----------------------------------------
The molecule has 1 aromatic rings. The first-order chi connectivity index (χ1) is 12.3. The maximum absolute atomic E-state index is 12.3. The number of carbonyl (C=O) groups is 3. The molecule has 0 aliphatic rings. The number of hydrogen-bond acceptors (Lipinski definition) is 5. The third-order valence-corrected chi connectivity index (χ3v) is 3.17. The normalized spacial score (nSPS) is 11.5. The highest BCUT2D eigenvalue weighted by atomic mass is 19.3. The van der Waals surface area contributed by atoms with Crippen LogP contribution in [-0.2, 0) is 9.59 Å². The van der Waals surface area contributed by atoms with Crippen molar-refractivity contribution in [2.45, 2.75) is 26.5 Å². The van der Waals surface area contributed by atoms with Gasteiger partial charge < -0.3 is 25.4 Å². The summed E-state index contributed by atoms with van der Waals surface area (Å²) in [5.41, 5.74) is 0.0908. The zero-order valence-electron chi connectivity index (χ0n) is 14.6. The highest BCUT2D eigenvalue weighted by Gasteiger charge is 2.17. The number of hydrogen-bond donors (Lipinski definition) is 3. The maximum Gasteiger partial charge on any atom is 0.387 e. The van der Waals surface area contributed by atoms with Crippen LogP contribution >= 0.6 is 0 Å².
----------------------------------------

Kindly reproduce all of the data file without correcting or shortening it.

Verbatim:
The molecule has 1 aromatic rings. The first-order chi connectivity index (χ1) is 12.3. The maximum absolute atomic E-state index is 12.3. The number of carbonyl (C=O) groups is 3. The molecule has 0 aliphatic rings. The number of hydrogen-bond acceptors (Lipinski definition) is 5. The third-order valence-corrected chi connectivity index (χ3v) is 3.17. The normalized spacial score (nSPS) is 11.5. The highest BCUT2D eigenvalue weighted by atomic mass is 19.3. The van der Waals surface area contributed by atoms with Crippen LogP contribution in [-0.2, 0) is 9.59 Å². The van der Waals surface area contributed by atoms with Crippen molar-refractivity contribution in [2.45, 2.75) is 26.5 Å². The van der Waals surface area contributed by atoms with Gasteiger partial charge < -0.3 is 25.4 Å². The summed E-state index contributed by atoms with van der Waals surface area (Å²) in [5.41, 5.74) is 0.0908. The zero-order valence-electron chi connectivity index (χ0n) is 14.6. The highest BCUT2D eigenvalue weighted by Gasteiger charge is 2.17. The number of hydrogen-bond donors (Lipinski definition) is 3. The maximum Gasteiger partial charge on any atom is 0.387 e. The van der Waals surface area contributed by atoms with Crippen LogP contribution >= 0.6 is 0 Å².